Monday, February 18, 2008

Paul Krugman: Poverty Is Poison

I see that some opinion-writers in the public spotlight are as tired as I am of the constant political excuse-making about the problem of pervasive poverty in the United States. Excuse-making only serves to facilitate the passing down, from generation to generation here in this country, of more poverty. In today's New York Times, columnist Paul Krugman informs us that we now "have another, even more compelling reason to be ashamed about America’s record of failing to fight poverty":

...neuroscientists have found that “many children growing up in very poor families with low social status experience unhealthy levels of stress hormones, which impair their neural development.” The effect is to impair language development and memory — and hence the ability to escape poverty — for the rest of the child’s life.

Mr. Krugman speaks of the excuses used so often and so coveniently by myriad political leaders:

Some of these excuses take the form of assertions that America’s poor really aren’t all that poor — a claim that always has me wondering whether those making it watched any TV during Hurricane Katrina, or for that matter have ever looked around them while visiting a major American city.

Mainly, however, excuses for poverty involve the assertion that the United States is a land of opportunity, a place where people can start out poor, work hard and become rich.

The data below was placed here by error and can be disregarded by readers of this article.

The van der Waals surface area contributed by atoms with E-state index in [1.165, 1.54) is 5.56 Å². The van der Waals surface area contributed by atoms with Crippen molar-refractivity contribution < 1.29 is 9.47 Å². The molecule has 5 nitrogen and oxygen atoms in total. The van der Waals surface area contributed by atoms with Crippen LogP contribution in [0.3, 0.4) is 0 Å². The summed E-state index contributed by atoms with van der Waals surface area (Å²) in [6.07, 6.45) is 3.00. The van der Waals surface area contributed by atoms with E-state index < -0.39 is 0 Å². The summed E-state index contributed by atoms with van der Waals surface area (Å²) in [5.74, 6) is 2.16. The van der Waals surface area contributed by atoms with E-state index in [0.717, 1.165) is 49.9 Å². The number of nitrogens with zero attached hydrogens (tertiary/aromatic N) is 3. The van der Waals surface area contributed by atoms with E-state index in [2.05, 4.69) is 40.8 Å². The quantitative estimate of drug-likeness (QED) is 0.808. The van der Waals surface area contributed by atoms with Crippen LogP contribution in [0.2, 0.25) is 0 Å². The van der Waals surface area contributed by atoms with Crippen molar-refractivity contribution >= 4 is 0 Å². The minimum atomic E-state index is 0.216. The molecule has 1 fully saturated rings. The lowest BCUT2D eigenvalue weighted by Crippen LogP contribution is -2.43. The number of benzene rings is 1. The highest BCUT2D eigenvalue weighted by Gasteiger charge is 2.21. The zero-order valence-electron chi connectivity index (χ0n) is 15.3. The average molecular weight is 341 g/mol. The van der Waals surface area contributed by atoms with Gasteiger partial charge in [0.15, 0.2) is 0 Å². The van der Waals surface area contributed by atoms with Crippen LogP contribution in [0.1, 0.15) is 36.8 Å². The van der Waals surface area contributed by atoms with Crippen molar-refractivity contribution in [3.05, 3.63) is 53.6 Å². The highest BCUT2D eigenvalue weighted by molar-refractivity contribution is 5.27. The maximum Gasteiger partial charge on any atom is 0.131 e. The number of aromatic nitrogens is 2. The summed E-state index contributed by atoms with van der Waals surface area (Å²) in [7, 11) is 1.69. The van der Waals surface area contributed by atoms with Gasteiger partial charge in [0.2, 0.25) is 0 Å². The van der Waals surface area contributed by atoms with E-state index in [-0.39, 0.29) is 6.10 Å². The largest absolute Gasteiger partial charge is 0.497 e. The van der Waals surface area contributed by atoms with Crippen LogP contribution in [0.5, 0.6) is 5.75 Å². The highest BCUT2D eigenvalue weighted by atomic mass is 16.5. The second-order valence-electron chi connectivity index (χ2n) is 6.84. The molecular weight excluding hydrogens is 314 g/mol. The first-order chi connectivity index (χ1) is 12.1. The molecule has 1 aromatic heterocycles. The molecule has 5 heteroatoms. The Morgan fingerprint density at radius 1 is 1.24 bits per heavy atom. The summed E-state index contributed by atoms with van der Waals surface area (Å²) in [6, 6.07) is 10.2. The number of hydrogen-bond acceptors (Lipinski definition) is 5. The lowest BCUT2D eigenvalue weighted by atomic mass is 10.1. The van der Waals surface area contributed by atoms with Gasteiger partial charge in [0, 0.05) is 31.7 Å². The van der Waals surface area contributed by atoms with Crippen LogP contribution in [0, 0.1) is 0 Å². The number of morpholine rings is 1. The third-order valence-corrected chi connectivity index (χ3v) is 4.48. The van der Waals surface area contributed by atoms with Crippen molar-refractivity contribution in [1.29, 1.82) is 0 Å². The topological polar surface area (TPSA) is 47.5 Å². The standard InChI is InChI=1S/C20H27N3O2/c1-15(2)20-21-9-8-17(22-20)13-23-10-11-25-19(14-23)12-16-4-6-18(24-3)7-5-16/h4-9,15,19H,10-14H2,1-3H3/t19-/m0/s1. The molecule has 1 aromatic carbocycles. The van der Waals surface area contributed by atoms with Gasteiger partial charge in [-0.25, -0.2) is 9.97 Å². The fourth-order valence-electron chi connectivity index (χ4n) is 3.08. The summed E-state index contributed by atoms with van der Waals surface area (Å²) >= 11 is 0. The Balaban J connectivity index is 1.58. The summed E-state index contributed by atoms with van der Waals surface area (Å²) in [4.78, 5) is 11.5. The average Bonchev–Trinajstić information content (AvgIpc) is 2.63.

But the fact of the matter is that Horatio Alger stories are rare, and stories of people trapped by their parents’ poverty are all too common.

If governments that set their minds to it can reduce poverty, why do we still have at least 37 million American citizens worried about where the money for their next meal or their child's next doctor's visit might come from?

I have been proud and happy to have supported John Edwards throughout his run for the American presidency in 2008 because I firmly believe that he understood what was most important for our direction, as a nation of determined moral citizens with a common and socially-just purpose. Mr. Krugman concludes his column today by saying:

To their credit — and to the credit of John Edwards, who goaded them into it — both Hillary Clinton and Barack Obama are proposing new initiatives against poverty. But their proposals are modest in scope and far from central to their campaigns.

I’m not blaming them for that; if a progressive wins this election, it will be by promising to ease the anxiety of the middle class rather than aiding the poor. And for a variety of reasons, health care, not poverty, should be the first priority of a Democratic administration.

But ultimately, let’s hope that the nation turns back to the task it abandoned — that of ending the poverty that still poisons so many American lives.

I can't heartfully support any political candidate who will refuse, through communicating their ideas and offering their plans, to make the end of Poverty a realistic goal for our nation. Too many leaders have framed the alleviation of Poverty as a goal for which only excuses have be given while, year-after-year, the goal has continued to go unrealized..and has been made worse .. and has been used again and again as rhetorical bait for future progressive votes.